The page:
10 Ways to Write a Meaningful Card

My mother was a champion letter and card writer. She never missed a birthday, anniversary, or holiday. She wrote me frequently and at length.

After Lillian Groothuis died in 2010, I began writing cards and letters more frequently. I did not write enough cards or letters o my mother or grandmother Groothuis, who was also an admirable correspondent.  Now I write many souls frequently, some of whom I don’t know or barely know. Some are in my inner circle of correspondence.

After writing a dear friend’s father, I learned that he read my card to his daughter over the phone and remarked that I should write a book on how to write a short, but meaningful card. I don’t think I could write a whole book on it, but here are a few notions on that theme.

  1. Writing cards is a way to re-humanize a de-humanized culture. Too much is too automatic and impersonal. When you pen (and I mean pen) a card, it bears the mark of you—your handwriting, your choice of ink and pen. A human, you, emerges from the think lagoon of the pre-set, the template, the standard.
  2. I often pray, “Lord, who needs a card?” God answers, and I write many cards to many people on many themes. Someone needs a card because she is lonely or suffering or both. Someone may need a card because they have a gift that is largely ignored. I write to commend them, to recognize another gift to man from God.
  3. I chose my cards carefully, using blank cards with interesting illustrations, such as dogs (always good) or modern art or many other depictions.
  4. I usually write when I have time to reflect on what I should write. I don’t usually dash them off. Too much is already dashed off in our hurry sickened world.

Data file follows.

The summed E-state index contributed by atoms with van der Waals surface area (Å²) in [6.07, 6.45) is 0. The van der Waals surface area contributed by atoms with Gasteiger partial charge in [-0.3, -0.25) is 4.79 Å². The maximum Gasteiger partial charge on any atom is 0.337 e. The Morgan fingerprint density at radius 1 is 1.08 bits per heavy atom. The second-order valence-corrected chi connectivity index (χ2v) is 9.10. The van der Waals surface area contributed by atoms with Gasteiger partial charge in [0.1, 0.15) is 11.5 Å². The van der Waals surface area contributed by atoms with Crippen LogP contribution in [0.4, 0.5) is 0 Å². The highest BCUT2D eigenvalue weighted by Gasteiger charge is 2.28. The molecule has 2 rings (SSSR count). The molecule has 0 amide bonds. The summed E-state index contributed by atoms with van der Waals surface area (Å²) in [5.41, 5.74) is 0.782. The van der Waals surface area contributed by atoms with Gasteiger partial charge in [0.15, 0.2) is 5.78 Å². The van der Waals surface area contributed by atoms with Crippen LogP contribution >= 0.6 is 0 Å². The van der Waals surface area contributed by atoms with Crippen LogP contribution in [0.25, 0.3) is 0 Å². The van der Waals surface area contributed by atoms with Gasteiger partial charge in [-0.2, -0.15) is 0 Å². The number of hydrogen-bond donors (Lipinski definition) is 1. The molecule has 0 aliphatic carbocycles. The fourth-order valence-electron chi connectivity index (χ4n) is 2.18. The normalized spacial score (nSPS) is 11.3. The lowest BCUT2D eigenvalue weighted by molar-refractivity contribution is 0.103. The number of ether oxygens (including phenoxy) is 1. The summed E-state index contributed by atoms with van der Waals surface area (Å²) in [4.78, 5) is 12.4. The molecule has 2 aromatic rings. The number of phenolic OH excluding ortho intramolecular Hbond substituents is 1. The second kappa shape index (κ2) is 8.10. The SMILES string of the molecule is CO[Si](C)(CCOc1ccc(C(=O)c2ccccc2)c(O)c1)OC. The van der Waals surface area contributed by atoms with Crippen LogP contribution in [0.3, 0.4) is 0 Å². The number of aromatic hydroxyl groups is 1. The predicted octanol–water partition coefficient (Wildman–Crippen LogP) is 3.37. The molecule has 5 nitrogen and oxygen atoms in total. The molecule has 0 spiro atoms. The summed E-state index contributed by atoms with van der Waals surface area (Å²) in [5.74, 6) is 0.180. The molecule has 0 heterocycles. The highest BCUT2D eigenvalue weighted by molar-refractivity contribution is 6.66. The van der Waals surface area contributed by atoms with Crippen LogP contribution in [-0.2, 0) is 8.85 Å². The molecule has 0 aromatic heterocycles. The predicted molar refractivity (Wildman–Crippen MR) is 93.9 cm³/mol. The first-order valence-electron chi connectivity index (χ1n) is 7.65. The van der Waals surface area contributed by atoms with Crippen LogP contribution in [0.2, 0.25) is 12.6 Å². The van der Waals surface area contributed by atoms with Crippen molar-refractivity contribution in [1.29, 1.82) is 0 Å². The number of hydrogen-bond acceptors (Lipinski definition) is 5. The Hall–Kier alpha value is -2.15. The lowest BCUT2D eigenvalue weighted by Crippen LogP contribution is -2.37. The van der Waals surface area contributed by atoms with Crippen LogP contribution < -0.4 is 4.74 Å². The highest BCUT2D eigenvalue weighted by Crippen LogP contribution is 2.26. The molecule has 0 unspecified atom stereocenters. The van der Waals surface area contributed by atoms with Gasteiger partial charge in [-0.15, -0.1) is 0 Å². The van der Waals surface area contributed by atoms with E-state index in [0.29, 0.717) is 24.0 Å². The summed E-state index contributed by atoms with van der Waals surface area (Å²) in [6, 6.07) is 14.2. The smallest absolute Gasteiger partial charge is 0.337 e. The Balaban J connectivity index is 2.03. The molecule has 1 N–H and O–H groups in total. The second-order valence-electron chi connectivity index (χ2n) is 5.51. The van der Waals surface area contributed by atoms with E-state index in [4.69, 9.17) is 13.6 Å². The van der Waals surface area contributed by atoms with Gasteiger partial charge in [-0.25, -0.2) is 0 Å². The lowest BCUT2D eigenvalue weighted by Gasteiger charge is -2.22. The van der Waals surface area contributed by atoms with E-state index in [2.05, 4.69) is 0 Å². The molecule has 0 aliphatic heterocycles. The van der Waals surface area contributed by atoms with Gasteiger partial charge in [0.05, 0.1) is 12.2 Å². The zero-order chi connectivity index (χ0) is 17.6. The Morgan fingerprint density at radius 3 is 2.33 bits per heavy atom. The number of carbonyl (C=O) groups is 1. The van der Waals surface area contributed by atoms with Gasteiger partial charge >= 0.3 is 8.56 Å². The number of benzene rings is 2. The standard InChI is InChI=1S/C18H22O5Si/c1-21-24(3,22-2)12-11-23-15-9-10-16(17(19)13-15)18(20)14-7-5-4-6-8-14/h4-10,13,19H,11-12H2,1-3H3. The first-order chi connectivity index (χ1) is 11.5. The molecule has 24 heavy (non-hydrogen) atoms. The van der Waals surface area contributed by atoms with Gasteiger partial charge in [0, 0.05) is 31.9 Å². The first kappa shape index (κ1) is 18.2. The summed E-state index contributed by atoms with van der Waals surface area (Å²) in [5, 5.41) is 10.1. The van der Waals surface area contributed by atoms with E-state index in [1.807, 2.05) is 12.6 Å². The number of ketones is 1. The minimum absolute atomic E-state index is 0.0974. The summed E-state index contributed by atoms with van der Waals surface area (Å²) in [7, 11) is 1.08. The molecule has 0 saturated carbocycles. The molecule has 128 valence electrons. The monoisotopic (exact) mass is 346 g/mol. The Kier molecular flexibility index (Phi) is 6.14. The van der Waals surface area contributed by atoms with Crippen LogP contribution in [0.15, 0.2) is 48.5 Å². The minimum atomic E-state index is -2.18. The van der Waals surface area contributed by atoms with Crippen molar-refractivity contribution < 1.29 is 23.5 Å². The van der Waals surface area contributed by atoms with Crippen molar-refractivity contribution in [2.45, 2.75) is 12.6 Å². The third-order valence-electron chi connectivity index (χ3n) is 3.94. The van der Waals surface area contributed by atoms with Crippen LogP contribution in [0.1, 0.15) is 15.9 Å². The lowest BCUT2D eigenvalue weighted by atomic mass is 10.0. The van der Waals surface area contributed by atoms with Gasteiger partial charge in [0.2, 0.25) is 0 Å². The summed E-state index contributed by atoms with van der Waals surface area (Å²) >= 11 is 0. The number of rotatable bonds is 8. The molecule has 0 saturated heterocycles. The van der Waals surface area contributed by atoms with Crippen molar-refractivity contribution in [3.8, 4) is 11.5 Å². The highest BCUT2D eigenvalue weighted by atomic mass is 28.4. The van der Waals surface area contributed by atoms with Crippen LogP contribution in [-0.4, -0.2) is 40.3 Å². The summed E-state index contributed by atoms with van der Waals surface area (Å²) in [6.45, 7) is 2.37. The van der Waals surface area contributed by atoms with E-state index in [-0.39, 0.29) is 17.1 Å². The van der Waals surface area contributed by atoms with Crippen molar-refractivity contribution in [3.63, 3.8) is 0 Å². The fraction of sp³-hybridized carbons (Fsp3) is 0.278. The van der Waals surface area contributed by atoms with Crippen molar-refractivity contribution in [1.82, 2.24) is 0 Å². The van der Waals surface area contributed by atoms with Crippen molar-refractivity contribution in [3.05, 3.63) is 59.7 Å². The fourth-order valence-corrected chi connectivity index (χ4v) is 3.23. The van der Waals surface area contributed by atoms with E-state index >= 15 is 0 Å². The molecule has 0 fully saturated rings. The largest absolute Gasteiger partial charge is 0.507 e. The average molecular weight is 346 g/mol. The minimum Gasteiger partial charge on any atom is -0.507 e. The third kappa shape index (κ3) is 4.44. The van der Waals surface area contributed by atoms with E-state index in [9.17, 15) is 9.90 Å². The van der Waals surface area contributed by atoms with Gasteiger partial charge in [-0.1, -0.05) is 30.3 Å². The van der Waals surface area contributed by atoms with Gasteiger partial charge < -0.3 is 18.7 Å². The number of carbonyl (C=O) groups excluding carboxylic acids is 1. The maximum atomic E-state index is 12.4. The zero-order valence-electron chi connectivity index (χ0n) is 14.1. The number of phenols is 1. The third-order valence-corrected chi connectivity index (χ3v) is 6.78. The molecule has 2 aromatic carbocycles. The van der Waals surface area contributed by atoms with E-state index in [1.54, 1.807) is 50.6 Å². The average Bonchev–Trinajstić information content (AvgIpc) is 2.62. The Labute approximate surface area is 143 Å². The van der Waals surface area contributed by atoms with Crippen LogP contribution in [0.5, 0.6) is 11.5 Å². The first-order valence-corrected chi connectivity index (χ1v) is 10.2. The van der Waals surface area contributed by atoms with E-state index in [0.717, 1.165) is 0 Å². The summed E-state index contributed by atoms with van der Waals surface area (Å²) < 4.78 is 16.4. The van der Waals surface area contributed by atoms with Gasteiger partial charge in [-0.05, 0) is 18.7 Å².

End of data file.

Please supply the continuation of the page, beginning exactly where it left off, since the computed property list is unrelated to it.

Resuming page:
5. I commiserate, thinking through the life of the one to whom I am writing. How can I speak the truth in love (Ephesians 4:15) to another person made in God’s image and likeness? What do they need to hear? What might they hear from me that few others have told them?
  6. I reflect on how Scripture might speak to them. I may quote a verse from the Bible or write some thing like, See Ecclesiastes 9:11, or some other verse. I want biblical truth and wisdom to inform what I write. There is already enough bullshit out there.
  7. I often end with a biblical blessing, such as 2 Corinthians 13:14 or one improvised on biblical themes.
  8. I write cards of condolence as often as I can. This is an art. I endeavor to enter their sorry, to restate what they might be experiencing. I do not offer cheap consolation. I lament with one who has lost a friend or relation or who is suffering ill health.
  9. I often want to teach through my cards, so I recommend books to read.
  10. I often decorate my cards in sometimes silly ways. Jazz stickers are cool, as are insects. This adds a personal, and for me, a quirky touch.

Consider joining me in my effort to re-humanize the world through the simple, but soulful, act of writing cards and letters.